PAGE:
The Band Website
Review by Jerry Tenenbaum Posted to The Band Website
It was just over 2 years ago that I reviewed Howard Gladstone’s first CD “Sunflowers Light The Room” in the Band Guestbook. He had just performed it at Clinton’s on Bloor St. in Toronto. It seemed appropriate to review it here. Howard had links to Robbie; and his music echoed much of what the Band and others near to the Band represented.
Tonight I have just returned from the CD release of his new CD “Candles On the River”. The performance was again at Clinton’s, a great little room at the back of a bar with nice acoustics and a great feel to it. It suited Howard and the gang perfectly. What we got tonight was a continuation of some personal and topical lyrics enmeshed in some beautiful melodies with arrangements that satisfied. Again, with the production and excellent musicianmanship of Tony Quarrington, a well-known and highly respected guitarist, Howard has delivered a fine piece of work. Denis Keldie on
keyboards and accordion was superb, evoking a Hudson/Kooper feel to many of the songs. Russ Boswell on “skinny” standup bass and Gary Orme on drums (Al Cross plays drums on the CD) completed a tight ensemble.
Howard and the boys played two sets, delivering all the new songs and a selection of some from the “Sunflowers” (first) CD. What I heard was a maturation of his style in some songs. Particularly noteworthy are “Prisoner of New Orleans”, “Damaged Angel”, “Candles on the River” and “Photograph”.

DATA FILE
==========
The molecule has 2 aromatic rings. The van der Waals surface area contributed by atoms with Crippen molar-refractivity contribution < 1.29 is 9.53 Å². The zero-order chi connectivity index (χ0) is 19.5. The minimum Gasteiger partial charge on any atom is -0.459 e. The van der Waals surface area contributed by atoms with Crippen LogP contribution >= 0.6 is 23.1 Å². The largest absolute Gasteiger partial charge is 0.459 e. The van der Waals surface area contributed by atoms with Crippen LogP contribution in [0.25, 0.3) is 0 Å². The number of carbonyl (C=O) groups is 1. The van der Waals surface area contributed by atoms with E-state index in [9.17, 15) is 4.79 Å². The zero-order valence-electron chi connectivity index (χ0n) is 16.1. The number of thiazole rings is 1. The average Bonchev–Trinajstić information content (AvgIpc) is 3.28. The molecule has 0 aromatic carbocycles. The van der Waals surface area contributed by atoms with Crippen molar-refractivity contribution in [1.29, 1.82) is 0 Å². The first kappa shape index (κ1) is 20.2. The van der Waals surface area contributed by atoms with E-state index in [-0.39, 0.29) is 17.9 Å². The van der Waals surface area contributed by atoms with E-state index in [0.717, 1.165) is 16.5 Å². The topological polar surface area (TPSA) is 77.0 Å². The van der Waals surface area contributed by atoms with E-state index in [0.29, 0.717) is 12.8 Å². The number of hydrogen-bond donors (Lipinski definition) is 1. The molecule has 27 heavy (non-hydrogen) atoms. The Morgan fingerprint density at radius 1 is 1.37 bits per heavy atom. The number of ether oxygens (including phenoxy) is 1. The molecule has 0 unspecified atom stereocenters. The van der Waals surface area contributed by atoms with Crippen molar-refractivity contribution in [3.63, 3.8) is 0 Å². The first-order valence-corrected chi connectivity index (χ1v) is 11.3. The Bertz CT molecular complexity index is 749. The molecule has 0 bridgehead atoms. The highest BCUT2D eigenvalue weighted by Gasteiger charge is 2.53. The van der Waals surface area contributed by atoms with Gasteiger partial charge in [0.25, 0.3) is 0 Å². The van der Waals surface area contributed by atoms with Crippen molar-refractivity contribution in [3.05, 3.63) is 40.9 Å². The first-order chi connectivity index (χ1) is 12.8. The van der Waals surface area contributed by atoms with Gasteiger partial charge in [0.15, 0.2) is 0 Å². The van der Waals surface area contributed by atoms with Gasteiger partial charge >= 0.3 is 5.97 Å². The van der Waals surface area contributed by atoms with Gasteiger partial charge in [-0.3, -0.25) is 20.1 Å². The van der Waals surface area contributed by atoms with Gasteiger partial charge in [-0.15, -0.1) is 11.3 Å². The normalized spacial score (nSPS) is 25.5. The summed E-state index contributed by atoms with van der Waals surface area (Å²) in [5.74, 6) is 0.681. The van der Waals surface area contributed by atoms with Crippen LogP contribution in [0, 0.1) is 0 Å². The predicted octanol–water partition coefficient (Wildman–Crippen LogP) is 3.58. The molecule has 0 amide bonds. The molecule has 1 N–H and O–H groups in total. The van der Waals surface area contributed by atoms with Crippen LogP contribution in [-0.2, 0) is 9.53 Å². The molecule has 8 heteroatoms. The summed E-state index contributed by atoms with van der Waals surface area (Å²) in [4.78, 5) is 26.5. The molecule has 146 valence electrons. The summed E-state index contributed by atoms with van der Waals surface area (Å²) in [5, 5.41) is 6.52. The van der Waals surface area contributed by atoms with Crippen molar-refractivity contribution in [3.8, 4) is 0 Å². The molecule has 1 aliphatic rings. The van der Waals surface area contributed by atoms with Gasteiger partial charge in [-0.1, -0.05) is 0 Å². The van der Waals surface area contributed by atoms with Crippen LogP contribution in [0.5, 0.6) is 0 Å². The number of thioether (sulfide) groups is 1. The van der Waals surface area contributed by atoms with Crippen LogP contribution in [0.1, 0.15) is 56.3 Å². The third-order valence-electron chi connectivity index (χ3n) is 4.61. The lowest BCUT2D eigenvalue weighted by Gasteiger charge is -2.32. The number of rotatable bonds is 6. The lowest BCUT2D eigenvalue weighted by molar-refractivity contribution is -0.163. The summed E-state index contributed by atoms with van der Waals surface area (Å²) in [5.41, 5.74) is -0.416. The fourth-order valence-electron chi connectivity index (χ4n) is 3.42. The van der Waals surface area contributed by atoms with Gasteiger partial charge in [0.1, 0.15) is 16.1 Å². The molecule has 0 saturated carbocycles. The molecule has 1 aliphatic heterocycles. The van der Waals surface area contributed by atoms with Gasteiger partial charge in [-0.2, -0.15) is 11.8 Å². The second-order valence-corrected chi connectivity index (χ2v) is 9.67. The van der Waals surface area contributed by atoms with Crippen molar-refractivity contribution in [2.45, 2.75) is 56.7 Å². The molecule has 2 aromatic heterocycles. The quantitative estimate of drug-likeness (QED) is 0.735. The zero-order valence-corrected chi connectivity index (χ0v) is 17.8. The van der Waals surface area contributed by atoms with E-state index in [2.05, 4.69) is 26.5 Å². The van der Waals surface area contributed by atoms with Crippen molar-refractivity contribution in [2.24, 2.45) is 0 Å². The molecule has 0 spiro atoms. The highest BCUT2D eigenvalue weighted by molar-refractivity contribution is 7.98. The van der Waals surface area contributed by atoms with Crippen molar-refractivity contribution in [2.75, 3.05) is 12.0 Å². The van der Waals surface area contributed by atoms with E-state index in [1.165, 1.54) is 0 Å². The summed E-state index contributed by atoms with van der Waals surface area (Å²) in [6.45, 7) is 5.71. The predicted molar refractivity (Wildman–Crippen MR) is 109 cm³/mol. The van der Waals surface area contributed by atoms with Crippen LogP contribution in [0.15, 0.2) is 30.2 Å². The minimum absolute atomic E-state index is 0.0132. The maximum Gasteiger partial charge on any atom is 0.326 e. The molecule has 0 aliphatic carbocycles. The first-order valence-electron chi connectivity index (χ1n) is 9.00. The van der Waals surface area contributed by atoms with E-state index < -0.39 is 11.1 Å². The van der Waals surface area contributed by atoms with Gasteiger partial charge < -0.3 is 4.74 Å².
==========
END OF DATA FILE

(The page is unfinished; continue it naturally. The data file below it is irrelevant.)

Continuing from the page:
These songs deal with personal loss, tragedy, serenity and memories respectively. They are atmospheric and are played with arrangements that put you into New Orleans or on the banks of the Ganges. I was personally moved by “Photograph” as Howard delivered his feelings at looking at a photo of
times past and the people and places that this conjured. “Damaged Angel” deals with fetal alcohol syndrome, “Aboriginal Burial Ground” with desecration and “Fishing By the Book (with its Maritimes feel)” and “Going Offshore” (‘Buffetism’ poking dark humor at a serious problem)with globalization and corporate indifference, leading to potential ruination of centuries old ways of life. Gregg Quill of The Toronto Star called “Sunflowers” a ‘fascinating debut’. I’d have to say that the fascination
continues as Howard explores vital issues and keeps them front-and-centre. It is amazing sometimes how things seem to have a synchronicity. Robbie is interviewed by Howard early in the Band years, Robbie goes back to his roots and sings about his people, and Howard puts in yet another link in the chain with “Aboriginal Burial Ground”.
Eddie Baltimore played slide guitar on two of the cuts on the CD. Sadly, he passed away recently just as the CD was being completed. Howard pays tribute to a lost friend with “Too Many Voices Gone Silent” which he told us he added to the CD.
Once again, Howard Gladstone, with the help of some stellar musicians, has produced a worthy CD of personal reflections and topical songs. And, oh yes, Howard, in that “slightly offkey Cohenesque delivery ” (as Gregg Quill described you in his review of “Sunflowers”), for a second there, I thought
I heard the sweet tones of Ricky Nelson. Congratulations!